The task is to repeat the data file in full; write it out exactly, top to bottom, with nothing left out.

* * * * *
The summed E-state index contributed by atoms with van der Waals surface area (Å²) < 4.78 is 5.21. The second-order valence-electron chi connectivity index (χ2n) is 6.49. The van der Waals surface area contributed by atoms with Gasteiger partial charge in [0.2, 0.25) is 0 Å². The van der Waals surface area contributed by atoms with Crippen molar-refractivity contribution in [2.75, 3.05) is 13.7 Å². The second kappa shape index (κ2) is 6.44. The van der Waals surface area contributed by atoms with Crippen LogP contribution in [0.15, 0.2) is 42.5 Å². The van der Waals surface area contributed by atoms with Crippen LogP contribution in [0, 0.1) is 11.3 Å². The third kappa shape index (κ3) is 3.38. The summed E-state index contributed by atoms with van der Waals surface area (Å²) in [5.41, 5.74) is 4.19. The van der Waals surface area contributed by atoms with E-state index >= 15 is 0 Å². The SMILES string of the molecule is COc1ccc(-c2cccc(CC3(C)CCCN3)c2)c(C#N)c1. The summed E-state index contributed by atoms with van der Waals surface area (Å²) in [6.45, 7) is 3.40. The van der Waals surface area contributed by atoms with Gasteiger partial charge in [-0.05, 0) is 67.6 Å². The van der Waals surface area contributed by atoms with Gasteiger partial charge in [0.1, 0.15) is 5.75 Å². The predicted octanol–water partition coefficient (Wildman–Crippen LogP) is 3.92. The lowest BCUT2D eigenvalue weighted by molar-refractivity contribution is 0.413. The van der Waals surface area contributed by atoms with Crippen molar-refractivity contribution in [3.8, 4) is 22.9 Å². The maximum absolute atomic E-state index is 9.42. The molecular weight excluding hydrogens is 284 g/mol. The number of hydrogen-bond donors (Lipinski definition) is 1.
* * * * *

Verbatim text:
The summed E-state index contributed by atoms with van der Waals surface area (Å²) < 4.78 is 5.21. The second-order valence-electron chi connectivity index (χ2n) is 6.49. The van der Waals surface area contributed by atoms with Gasteiger partial charge in [0.2, 0.25) is 0 Å². The van der Waals surface area contributed by atoms with Crippen molar-refractivity contribution in [2.75, 3.05) is 13.7 Å². The second kappa shape index (κ2) is 6.44. The van der Waals surface area contributed by atoms with Crippen LogP contribution in [0.15, 0.2) is 42.5 Å². The van der Waals surface area contributed by atoms with Crippen LogP contribution in [0, 0.1) is 11.3 Å². The third kappa shape index (κ3) is 3.38. The summed E-state index contributed by atoms with van der Waals surface area (Å²) in [5.41, 5.74) is 4.19. The van der Waals surface area contributed by atoms with E-state index >= 15 is 0 Å². The SMILES string of the molecule is COc1ccc(-c2cccc(CC3(C)CCCN3)c2)c(C#N)c1. The summed E-state index contributed by atoms with van der Waals surface area (Å²) in [6.45, 7) is 3.40. The van der Waals surface area contributed by atoms with Gasteiger partial charge in [-0.05, 0) is 67.6 Å². The van der Waals surface area contributed by atoms with Gasteiger partial charge in [0.1, 0.15) is 5.75 Å². The predicted octanol–water partition coefficient (Wildman–Crippen LogP) is 3.92. The lowest BCUT2D eigenvalue weighted by molar-refractivity contribution is 0.413. The van der Waals surface area contributed by atoms with Crippen molar-refractivity contribution in [3.8, 4) is 22.9 Å². The maximum absolute atomic E-state index is 9.42. The molecular weight excluding hydrogens is 284 g/mol. The number of hydrogen-bond donors (Lipinski definition) is 1.